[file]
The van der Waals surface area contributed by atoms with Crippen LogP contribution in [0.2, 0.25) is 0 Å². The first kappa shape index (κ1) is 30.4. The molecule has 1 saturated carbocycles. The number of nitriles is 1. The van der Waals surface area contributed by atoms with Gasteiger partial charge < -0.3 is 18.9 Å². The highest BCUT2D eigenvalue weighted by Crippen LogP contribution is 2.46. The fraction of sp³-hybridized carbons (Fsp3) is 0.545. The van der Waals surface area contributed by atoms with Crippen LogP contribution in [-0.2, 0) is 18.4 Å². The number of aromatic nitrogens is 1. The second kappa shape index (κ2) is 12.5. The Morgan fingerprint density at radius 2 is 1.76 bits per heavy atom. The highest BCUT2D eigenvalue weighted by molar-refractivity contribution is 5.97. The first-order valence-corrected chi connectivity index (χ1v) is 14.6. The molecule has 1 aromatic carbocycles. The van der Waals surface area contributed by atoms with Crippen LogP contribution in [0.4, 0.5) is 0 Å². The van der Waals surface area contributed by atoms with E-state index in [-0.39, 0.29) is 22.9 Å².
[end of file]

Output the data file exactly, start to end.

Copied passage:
The van der Waals surface area contributed by atoms with Crippen LogP contribution in [0.2, 0.25) is 0 Å². The first kappa shape index (κ1) is 30.4. The molecule has 1 saturated carbocycles. The number of nitriles is 1. The van der Waals surface area contributed by atoms with Gasteiger partial charge < -0.3 is 18.9 Å². The highest BCUT2D eigenvalue weighted by Crippen LogP contribution is 2.46. The fraction of sp³-hybridized carbons (Fsp3) is 0.545. The van der Waals surface area contributed by atoms with Crippen LogP contribution in [-0.2, 0) is 18.4 Å². The number of aromatic nitrogens is 1. The second kappa shape index (κ2) is 12.5. The Morgan fingerprint density at radius 2 is 1.76 bits per heavy atom. The highest BCUT2D eigenvalue weighted by molar-refractivity contribution is 5.97. The first-order valence-corrected chi connectivity index (χ1v) is 14.6. The molecule has 1 aromatic carbocycles. The van der Waals surface area contributed by atoms with Crippen LogP contribution in [0.4, 0.5) is 0 Å². The van der Waals surface area contributed by atoms with E-state index in [-0.39, 0.29) is 22.9 Å².